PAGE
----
Brexit: Boris Johnson says he is ‘not aiming for no deal’


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Media captionJohnson: Brexit delay means defeat

Boris Johnson has said he is “not aiming for a no-deal outcome” for Brexit at the launch of his campaign for the Tory leadership.

But he said leaving no deal on the table was a “vital tool of negotiation” and the UK “must do better than the current withdrawal agreement”.

“Delay means defeat, delay means Corbyn,” he said, saying the UK must leave the EU on 31 October.

But Chancellor Philip Hammond said it was “impossible” to leave by then.

“I think it’s not sensible for candidates to box themselves into a corner on this,” Mr Hammond told a Bloomberg conference.

“Parliament will not allow a no-deal exit from the EU, and our experience to date has suggested that it may not be that easy to agree a deal in Parliament.”

Elsewhere, Home Secretary Sajid Javid – who said he would be prepared to leave without a deal if the alternative was no Brexit – will also make his pitch to MPs on Wednesday.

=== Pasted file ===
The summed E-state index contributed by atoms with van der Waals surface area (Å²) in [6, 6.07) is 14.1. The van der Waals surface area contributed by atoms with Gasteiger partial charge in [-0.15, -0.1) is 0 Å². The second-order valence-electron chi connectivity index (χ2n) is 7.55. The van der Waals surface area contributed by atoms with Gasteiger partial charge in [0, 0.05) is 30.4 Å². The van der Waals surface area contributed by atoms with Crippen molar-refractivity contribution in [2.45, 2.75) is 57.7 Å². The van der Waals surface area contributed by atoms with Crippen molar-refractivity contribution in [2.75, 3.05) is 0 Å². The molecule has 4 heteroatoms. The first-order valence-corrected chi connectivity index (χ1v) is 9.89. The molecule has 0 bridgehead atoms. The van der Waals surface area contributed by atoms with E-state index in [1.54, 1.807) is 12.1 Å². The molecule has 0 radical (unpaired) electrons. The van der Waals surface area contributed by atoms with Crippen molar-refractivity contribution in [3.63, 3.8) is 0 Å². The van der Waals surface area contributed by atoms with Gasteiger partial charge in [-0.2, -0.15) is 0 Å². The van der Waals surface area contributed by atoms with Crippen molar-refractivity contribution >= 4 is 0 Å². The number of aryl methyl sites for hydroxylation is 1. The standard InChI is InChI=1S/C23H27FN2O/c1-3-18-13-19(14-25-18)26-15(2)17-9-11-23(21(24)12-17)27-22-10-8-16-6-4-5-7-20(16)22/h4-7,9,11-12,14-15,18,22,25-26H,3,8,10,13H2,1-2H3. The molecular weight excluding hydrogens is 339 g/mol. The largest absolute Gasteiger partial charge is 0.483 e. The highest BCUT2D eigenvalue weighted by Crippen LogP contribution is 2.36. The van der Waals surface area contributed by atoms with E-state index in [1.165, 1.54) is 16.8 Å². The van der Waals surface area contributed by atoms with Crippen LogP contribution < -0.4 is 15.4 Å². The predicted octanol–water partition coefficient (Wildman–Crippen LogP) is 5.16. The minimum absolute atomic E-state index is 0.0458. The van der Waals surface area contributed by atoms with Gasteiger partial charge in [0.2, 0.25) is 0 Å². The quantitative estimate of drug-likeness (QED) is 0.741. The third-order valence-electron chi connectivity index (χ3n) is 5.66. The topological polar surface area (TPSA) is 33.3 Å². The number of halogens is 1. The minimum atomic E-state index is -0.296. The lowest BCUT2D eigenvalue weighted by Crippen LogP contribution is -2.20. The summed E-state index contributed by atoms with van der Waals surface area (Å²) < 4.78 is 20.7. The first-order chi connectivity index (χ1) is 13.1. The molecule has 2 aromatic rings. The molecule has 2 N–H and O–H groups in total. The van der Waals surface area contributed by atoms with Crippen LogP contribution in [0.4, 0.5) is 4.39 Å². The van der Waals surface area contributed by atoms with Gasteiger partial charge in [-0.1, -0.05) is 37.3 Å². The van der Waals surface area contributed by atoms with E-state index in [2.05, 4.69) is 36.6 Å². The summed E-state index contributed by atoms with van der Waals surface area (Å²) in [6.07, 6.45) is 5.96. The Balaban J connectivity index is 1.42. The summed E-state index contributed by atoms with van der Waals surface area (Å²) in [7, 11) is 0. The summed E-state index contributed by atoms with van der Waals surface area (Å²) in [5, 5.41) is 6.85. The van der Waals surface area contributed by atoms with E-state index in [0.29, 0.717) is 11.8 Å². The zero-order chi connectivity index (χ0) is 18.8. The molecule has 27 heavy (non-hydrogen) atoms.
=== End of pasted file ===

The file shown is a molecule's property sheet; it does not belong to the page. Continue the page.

Scottish Conservative leader Ruth Davidson, who will introduce him at Wednesday’s event, said Mr Javid was “the best man for the job”, and a “serious man for serious times”.

She told the BBC she would not support leaving the EU without a deal, but Mr Javid had the most credible plan to get a deal through Parliament.

“The only way I can see to avoid that [no deal] is to get a deal across the line,” she added.

Meanwhile, Labour has tabled a cross-party motion to stop a no-deal Brexit being pushed through by a future prime minister.